In general, the SCZNSs exhibit higher sensitivity and faster response than the OCZNSs. For SCZNSs, the adsorption of a few molecules at the junction area could effectively change the local barrier height. The piezotronic efect [83, 84] play a dominant role in optimizing enhance the performance of the SCZNSs.

4. Conclusions and Outlook

In this paper, we introduce ZnO NW sensors based on the ohmic-contacted and Schottky-contacted structure, the working principle, and performance enhancement of the OCZNSs and SCZNSs. For the OCZNSs, the current change is regarded as the result of the “gate voltage” modulating through the external adsorbed molecules. The performance of this kind of devices is usually affected by the bias and gate voltage, the decorated surface, and the size of ZnO NWs. For SCZNSs, the output signals of these devices could be optimized by several orders of magnitudes higher than that of the OCZNSs. By utilizing the piezotronic effect to modulate the SBH, the extremely high sensitivity can be obtained.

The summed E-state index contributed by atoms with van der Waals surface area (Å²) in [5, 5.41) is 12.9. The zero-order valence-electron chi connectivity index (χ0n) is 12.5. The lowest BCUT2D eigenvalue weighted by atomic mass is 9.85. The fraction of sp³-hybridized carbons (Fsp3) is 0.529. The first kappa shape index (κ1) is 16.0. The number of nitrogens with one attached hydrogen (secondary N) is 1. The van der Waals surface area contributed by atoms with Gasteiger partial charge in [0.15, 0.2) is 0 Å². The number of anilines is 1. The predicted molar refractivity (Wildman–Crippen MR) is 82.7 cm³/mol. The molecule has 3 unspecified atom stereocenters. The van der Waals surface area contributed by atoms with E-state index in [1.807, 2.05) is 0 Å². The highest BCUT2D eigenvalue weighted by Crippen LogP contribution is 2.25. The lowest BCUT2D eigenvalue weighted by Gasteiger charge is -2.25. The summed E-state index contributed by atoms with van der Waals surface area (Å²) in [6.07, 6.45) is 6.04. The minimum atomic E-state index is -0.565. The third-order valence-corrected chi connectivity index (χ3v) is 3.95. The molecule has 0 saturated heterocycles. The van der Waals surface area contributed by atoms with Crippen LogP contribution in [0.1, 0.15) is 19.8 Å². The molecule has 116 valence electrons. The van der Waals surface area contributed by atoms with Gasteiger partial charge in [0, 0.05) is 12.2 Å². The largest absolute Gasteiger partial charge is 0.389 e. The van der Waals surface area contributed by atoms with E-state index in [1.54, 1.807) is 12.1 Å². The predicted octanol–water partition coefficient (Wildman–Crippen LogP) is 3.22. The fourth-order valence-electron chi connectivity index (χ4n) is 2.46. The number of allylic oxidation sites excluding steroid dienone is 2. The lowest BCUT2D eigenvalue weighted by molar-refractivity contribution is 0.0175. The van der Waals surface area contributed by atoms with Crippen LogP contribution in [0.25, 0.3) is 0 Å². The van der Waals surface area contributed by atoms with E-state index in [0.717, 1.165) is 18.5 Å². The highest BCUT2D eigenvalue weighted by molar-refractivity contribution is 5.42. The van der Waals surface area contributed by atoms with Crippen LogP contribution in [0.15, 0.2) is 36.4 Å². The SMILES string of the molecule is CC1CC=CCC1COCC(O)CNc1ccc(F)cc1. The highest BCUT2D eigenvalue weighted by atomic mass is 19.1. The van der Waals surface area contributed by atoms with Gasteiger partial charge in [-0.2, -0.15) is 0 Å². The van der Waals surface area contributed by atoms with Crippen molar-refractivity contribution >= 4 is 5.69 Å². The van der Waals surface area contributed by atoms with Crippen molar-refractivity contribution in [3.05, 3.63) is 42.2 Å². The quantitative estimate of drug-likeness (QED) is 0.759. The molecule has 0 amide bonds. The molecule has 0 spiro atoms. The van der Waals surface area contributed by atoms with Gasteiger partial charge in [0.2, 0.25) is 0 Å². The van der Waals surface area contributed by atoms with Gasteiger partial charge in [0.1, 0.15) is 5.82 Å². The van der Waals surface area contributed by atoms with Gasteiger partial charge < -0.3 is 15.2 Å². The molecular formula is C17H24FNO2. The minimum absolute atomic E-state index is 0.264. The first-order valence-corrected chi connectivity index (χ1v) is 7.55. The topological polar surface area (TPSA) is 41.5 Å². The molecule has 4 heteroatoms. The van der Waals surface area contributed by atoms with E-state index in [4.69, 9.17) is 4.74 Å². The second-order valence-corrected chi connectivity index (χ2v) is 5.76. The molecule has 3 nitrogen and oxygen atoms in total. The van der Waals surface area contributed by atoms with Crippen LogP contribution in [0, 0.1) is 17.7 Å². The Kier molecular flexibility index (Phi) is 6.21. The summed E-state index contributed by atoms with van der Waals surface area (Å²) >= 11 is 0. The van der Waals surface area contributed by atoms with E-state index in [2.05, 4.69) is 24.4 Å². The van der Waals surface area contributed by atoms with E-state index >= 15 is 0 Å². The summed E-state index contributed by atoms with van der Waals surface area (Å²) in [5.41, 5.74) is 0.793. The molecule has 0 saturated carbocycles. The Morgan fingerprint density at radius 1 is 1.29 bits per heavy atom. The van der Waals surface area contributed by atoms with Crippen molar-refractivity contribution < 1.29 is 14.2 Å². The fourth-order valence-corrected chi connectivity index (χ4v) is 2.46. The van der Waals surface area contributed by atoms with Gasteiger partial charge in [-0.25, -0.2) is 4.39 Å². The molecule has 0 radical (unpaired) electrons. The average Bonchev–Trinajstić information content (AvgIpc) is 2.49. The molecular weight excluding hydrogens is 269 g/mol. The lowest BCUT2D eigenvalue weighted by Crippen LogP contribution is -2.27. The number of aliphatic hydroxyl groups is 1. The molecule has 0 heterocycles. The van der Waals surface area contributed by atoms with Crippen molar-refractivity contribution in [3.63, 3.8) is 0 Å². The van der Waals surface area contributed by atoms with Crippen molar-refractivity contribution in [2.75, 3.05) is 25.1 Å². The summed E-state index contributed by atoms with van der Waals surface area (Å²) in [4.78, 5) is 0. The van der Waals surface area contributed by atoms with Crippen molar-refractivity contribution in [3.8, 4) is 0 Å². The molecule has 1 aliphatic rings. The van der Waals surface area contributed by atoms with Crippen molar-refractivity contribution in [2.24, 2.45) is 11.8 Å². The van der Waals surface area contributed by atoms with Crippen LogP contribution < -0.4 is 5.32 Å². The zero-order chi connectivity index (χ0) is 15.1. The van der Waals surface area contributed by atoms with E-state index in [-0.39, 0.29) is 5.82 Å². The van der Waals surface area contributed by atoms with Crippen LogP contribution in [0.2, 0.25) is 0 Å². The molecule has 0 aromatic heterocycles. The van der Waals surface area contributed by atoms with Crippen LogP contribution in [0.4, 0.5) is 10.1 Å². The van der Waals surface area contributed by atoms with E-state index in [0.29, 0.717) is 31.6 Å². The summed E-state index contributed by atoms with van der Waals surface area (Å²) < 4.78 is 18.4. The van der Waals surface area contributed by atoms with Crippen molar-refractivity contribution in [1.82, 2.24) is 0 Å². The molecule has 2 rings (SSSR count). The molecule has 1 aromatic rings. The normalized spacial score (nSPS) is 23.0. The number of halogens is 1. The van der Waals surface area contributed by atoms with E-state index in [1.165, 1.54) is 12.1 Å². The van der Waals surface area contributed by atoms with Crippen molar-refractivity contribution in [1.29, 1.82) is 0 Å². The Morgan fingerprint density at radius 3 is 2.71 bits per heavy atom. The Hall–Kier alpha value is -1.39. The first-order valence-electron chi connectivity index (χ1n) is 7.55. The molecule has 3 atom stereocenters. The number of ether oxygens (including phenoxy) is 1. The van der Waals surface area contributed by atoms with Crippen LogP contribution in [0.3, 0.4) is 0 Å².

The ZnO NW devices should be further optimized in sensitivity to detect force, heat, light, humid, gas, and so forth, and the piezoelectric material system, single NW device, or integrated NW sensor arrays will be further investigated in other research fields. Undoubtedly, the piezotronic-enhanced Schottky-contacted sensors will have potentially important applications in photoelectric detection, environment monitoring, health monitoring, and robotics.

Conflict of Interests

The authors declare that there is no conflict of interests regarding the publication of this paper.

Acknowledgments

The authors acknowledge the support from the “Thousand Talents” program for pioneer researcher and its innovation team, China, President Funding of the Chinese Academy of Sciences, National Natural Science Foundation of China (nos. 51272238, 21321062, 51432005, and 61405040), the Innovation Talent Project of Henan Province (no. 13HASTIT020), Talent Project of Zhengzhou University (ZDGD13001), and Surface Engineering Key Lab of LIPCAST.